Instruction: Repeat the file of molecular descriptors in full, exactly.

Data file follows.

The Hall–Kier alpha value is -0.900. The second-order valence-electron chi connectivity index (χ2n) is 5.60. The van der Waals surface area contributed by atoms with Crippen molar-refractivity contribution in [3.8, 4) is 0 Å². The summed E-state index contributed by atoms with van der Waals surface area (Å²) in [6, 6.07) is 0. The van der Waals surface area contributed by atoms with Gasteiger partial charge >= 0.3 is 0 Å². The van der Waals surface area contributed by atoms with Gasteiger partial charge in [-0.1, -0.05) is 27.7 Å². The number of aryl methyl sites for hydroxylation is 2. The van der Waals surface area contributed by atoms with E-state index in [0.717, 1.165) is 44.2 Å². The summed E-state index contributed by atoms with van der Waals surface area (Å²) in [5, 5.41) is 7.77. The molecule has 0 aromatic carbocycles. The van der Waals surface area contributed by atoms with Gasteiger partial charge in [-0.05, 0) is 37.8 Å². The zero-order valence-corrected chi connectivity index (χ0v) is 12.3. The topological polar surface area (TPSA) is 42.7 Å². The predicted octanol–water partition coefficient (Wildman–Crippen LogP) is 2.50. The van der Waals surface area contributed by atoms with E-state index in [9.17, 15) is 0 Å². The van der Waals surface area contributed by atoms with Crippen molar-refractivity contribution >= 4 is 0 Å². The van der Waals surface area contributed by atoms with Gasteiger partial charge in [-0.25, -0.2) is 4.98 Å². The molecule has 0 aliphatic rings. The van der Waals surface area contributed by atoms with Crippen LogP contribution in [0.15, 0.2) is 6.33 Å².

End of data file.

The Hall–Kier alpha value is -0.900. The second-order valence-electron chi connectivity index (χ2n) is 5.60. The van der Waals surface area contributed by atoms with Crippen molar-refractivity contribution in [3.8, 4) is 0 Å². The summed E-state index contributed by atoms with van der Waals surface area (Å²) in [6, 6.07) is 0. The van der Waals surface area contributed by atoms with Gasteiger partial charge >= 0.3 is 0 Å². The van der Waals surface area contributed by atoms with Gasteiger partial charge in [-0.1, -0.05) is 27.7 Å². The number of aryl methyl sites for hydroxylation is 2. The van der Waals surface area contributed by atoms with E-state index in [0.717, 1.165) is 44.2 Å². The summed E-state index contributed by atoms with van der Waals surface area (Å²) in [5, 5.41) is 7.77. The molecule has 0 aromatic carbocycles. The van der Waals surface area contributed by atoms with Gasteiger partial charge in [-0.05, 0) is 37.8 Å². The zero-order valence-corrected chi connectivity index (χ0v) is 12.3. The topological polar surface area (TPSA) is 42.7 Å². The predicted octanol–water partition coefficient (Wildman–Crippen LogP) is 2.50. The van der Waals surface area contributed by atoms with E-state index in [9.17, 15) is 0 Å². The van der Waals surface area contributed by atoms with Crippen molar-refractivity contribution >= 4 is 0 Å². The van der Waals surface area contributed by atoms with Gasteiger partial charge in [-0.25, -0.2) is 4.98 Å². The molecule has 0 aliphatic rings. The van der Waals surface area contributed by atoms with Crippen LogP contribution in [0.15, 0.2) is 6.33 Å².